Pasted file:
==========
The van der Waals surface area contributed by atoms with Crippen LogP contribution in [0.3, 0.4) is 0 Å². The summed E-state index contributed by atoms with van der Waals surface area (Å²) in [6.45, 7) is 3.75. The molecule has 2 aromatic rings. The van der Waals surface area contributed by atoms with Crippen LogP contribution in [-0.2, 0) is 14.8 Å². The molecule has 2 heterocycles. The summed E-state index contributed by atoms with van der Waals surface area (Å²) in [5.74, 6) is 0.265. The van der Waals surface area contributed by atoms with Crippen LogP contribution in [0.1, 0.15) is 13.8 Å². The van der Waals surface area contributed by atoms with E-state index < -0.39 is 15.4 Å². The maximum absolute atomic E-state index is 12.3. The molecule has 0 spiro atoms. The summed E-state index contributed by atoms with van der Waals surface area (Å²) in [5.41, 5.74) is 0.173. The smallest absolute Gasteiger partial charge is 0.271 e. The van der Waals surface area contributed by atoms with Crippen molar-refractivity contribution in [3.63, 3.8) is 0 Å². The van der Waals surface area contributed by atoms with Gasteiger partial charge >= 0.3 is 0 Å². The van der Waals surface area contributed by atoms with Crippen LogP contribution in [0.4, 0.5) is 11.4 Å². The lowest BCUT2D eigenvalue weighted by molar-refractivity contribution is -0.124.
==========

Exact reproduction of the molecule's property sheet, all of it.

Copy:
The van der Waals surface area contributed by atoms with Crippen LogP contribution in [0.3, 0.4) is 0 Å². The summed E-state index contributed by atoms with van der Waals surface area (Å²) in [6.45, 7) is 3.75. The molecule has 2 aromatic rings. The van der Waals surface area contributed by atoms with Crippen LogP contribution in [-0.2, 0) is 14.8 Å². The molecule has 2 heterocycles. The summed E-state index contributed by atoms with van der Waals surface area (Å²) in [5.74, 6) is 0.265. The van der Waals surface area contributed by atoms with Crippen LogP contribution in [0.1, 0.15) is 13.8 Å². The van der Waals surface area contributed by atoms with E-state index < -0.39 is 15.4 Å². The maximum absolute atomic E-state index is 12.3. The molecule has 0 spiro atoms. The summed E-state index contributed by atoms with van der Waals surface area (Å²) in [5.41, 5.74) is 0.173. The smallest absolute Gasteiger partial charge is 0.271 e. The van der Waals surface area contributed by atoms with Crippen molar-refractivity contribution in [3.63, 3.8) is 0 Å². The van der Waals surface area contributed by atoms with Gasteiger partial charge >= 0.3 is 0 Å². The van der Waals surface area contributed by atoms with Crippen LogP contribution in [0.4, 0.5) is 11.4 Å². The lowest BCUT2D eigenvalue weighted by molar-refractivity contribution is -0.124.